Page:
-- A number of NHL legends are shaking their heads at the dirty play that we’re seeing in these playoffs, particularly those plays targeting the superstars that people pay big money to see in the postseason. Why should anybody be shocked by this? The rooting out of enforcers, and fighting, has taken accountability out of the game for the cheap-shot artists and dirty players, and leaves little real deterrant for players looking to take out opponents with dangerous plays. I wrote about this a couple of years ago when the NHL threw the book at Shawn Thornton for going after Brooks Orpik, and in doing so chose to protect somebody trying to hurt opponents (Orpik) and punish somebody trying to protect his teammates (Thornton). It was a sea change for the league, and something players didn’t forget as more and more enforcers were quickly weeded out of the NHL. This is what the rule-makers and legislators wanted, and now it’s what they’re getting just a couple of years later with dangerous stick-work, cheap shots and a general lack of respect for fellow players.
 
-- Here's why the Tampa Bay Lightning would consider trading a player like Jonathan Drouin, and the major impact that could have on the offseason trade market.
 
-- Down Goes Brown has a Stanley Cup Final rooting guide for the other 28 other fan bases now that Nashville and Pittsburgh are in the final series.

-- So which goaltender has the edge in the Stanley Cup Final: Nashville's Pekka Rinne, or Pittsburgh's two-headed monster of Matt Murray and Marc-Andre Fleury?
 
-- Scotty Bowman says winning back-to-back Stanley Cup titles has become monumentally difficult since the advent of the salary cap.
 
-- Sidney Crosby and Evgeni Malkin are pushing each other to be betters, and showing exactly how a team should be led by its superstars in the salary-cap era for the league.
 
-- For something completely different: We can confirm through this report that a lot of hot dogs are eaten in the summertime. So glad we have people to research these kinds of things.
 

Morning Skate: Sidney Crosby has been a good ambassador as the face of his NHL generation

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Morning Skate: Sidney Crosby has been a good ambassador as the face of his NHL generation

Here are all the links from around the hockey world, and what I’m reading while wishing everybody a safe and relaxing Memorial Day weekend. 

*Apparently Nashville Predators head coach Peter Laviolette has yet to try Nashville’s hot chicken despite his time behind the Preds bench. It’s okay, I have yet to try it either in my handful of visits to Music City.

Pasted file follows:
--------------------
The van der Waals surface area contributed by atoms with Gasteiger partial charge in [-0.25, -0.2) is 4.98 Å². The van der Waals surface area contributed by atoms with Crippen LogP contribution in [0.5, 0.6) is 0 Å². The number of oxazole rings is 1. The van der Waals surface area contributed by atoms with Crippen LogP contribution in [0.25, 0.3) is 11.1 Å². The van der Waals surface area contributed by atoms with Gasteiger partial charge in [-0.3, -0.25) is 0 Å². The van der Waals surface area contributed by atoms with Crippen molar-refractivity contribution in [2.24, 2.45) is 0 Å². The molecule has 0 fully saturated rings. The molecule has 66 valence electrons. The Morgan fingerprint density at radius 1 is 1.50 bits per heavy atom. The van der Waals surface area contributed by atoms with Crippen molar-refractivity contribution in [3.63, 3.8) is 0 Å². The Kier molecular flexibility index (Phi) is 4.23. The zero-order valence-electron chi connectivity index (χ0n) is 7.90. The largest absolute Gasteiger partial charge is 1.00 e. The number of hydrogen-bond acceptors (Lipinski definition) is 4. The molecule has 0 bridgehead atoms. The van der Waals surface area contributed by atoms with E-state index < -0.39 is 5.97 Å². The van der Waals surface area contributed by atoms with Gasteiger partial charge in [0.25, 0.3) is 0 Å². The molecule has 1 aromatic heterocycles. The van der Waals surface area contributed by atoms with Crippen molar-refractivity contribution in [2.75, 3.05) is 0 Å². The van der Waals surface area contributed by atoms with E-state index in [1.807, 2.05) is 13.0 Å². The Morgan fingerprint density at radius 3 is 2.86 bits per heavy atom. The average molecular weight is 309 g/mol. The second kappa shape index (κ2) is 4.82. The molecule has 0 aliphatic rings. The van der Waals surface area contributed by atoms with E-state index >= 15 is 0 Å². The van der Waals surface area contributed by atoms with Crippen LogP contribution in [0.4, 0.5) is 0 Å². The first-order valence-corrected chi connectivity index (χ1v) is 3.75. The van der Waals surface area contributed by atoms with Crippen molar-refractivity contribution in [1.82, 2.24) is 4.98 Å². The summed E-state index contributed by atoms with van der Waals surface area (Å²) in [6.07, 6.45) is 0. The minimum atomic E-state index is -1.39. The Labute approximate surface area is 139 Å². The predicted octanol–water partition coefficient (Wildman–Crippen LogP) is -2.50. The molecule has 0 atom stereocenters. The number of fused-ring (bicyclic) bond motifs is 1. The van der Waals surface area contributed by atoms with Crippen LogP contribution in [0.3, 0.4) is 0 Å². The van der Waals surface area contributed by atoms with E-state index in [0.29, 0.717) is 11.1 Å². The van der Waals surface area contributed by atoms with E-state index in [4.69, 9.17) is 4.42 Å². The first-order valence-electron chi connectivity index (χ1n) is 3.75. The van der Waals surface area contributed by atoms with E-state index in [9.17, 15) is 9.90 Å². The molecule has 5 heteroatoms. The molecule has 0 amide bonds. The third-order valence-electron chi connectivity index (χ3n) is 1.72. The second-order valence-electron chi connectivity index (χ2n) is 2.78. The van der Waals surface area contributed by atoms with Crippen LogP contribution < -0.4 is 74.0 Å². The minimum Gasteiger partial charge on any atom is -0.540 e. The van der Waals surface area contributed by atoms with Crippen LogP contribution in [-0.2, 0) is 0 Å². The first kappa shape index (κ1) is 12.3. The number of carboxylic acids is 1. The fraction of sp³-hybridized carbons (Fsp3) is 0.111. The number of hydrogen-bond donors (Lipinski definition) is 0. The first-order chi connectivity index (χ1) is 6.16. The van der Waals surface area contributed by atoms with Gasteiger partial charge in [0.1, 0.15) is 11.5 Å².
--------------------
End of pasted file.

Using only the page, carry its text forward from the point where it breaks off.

*Good stuff from PHT writer and FOH (Friend of Haggs) Jason Brough. Apparently it wasn’t so easy to make Wayne Gretzky’s head bleed when it came time for director Doug Liman to cut Swingers together

*Sidney Crosby cares about the history and the issues of the game, and has been a good ambassador as the face of his NHL generation despite the hate that always comes with such responsibility. 

*Puck Daddy examines Crosby’s performance in the playoffs, and the odds of him winning another Conn Smythe Trophy. 

*The Penguins have made it to the Stanley Cup Final without Kris Letang for their playoff run, and that’s an amazing accomplishment. 

*Erik Karlsson said that he will be tending to his injured foot next week, and expects a full recovery for next season after a brilliant run with his Ottawa Senators

*Larry Brooks again rails against the Stanley Cup playoff structure and it’s relation to an “absurd regular season.” Say what you will, but the fact the Penguins are there for a second straight season shoots down some of the absurdity stuff in my mind. The best team from the East is where they should be and they did it without Kris Letang to boot. 

*Chicago Blackhawks prospect Alex Debrincat is confident his abilities will translate to the NHL despite his size after taking home honors as the best player in junior hockey this season. 

*For something completely different: Apparently there’s a hard core comic book geek gripe that “The Flash” is burning through bad guys too quickly. This would make sense if they couldn’t revisit these bad guys at any point, but they absolutely can go back to a big bad like Grodd anytime they want.